2. National information strategies must consider what information channels are suitable for reaching different population groups. While social media have made information more accessible, digital literacy and ability to access online information vary. When considering relevant information channels, sectors with high exposure jobs occupied by immigrants, such as taxi drivers, bus drivers, health workers, shop workers, or cleaners must be targeted.
  3. Information must be translated into the languages spoken by different population groups and disseminated via adequate digital and analog channels. This involves ensuring that posters carrying important information in the public realm (on buses, in public places, and in shops,) are made available in a range of languages in areas where immigrants live. Such information must be timely. While the Norwegian Institute of Public Health’s website provided information translated into various languages shortly a after the national measures were announced, efforts to reach immigrant communities were not sufficiently systematic and targeted.
  4. To be relevant, the information provided must be designed in a way that considers the living conditions among and within various population groups. One important factor is home size, given, for example, that 38% of Norwegian-Somalis live in overcrowded accommodation. In such circumstances, standard information about social distancing is not adequate. Instead concrete information about what measures people who live in crowded areas may resort to is needed. We know that gender dynamics within the family, for example, have implications for who is likely to bring the virus in and who oversees sanitation, cleaning, and caring.
  5. Information on how to protect oneself against infection should be communicated in a respectful and understandable manner. If a translation of public health documents lists health institutions unfamiliar to the community and uses technical and bureaucratic language, the message might get lost—and misunderstandings might arise. There may also be a need for a "cultural" translation of measures to prevent the spread of infection, with concrete examples that are likely to be understood. A related challenge is that some people view sickness and death as events that are determined by fate, or as punishment for breaches of social, religious or cultural norms. In such situations, working with experts on different religious, social and cultural beliefs and world views can help improve communication.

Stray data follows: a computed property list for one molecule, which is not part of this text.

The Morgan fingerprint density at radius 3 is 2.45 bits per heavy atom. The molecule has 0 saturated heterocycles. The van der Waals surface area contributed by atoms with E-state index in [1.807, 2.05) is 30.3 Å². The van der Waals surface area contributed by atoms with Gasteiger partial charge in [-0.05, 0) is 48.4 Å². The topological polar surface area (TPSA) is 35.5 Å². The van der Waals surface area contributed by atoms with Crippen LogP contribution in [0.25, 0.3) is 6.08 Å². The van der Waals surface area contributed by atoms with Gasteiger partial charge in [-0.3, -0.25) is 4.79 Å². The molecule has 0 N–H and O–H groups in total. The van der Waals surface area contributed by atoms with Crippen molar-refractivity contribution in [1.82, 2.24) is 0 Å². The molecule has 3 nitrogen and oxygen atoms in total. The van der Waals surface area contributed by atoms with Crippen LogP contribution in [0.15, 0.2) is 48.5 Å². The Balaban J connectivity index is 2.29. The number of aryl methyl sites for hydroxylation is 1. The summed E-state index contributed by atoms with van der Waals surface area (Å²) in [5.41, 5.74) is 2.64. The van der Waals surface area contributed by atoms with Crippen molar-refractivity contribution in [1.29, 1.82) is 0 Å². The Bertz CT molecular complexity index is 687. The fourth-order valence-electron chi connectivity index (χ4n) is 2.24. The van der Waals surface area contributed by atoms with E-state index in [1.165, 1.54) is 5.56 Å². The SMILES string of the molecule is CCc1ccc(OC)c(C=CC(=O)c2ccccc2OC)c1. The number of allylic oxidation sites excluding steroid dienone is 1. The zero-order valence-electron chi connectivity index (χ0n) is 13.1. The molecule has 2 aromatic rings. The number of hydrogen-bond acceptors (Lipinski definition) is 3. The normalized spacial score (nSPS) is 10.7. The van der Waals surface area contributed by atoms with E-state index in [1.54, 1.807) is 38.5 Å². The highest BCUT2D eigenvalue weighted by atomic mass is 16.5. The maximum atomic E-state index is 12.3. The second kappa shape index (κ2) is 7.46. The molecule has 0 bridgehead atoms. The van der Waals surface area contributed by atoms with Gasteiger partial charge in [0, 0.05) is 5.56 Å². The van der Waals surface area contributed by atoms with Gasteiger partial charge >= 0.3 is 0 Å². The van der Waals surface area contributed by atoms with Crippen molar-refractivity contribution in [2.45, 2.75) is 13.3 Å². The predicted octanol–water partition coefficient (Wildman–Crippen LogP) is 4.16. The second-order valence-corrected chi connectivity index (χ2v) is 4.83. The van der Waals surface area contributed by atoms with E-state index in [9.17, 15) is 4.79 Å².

6. Misinformation and conspiracy theories about COVID-19 spread through social media present challenges for minority and majority communities alike. But this issue may require different public health approaches to dispel and correct falsities about health risks, mitigation strategies, and treatment.
  7. Lastly, information campaigns based on one-way communication are rarely effective. The content and structure of the information should be developed in collaboration with the affected communities and with organizations with linguistic and cultural competence, and knowledge about and trust from immigrant communities.

The Norwegian case is not unique. It epitomizes the weaknesses of “one size-fit-all” public health information campaigns. It also indicates that formal legislation is just the starting point: to promote universal access to health information, national preparedness plans must  integrate an intersectional socio-cultural diversity perspective ahead of a crisis.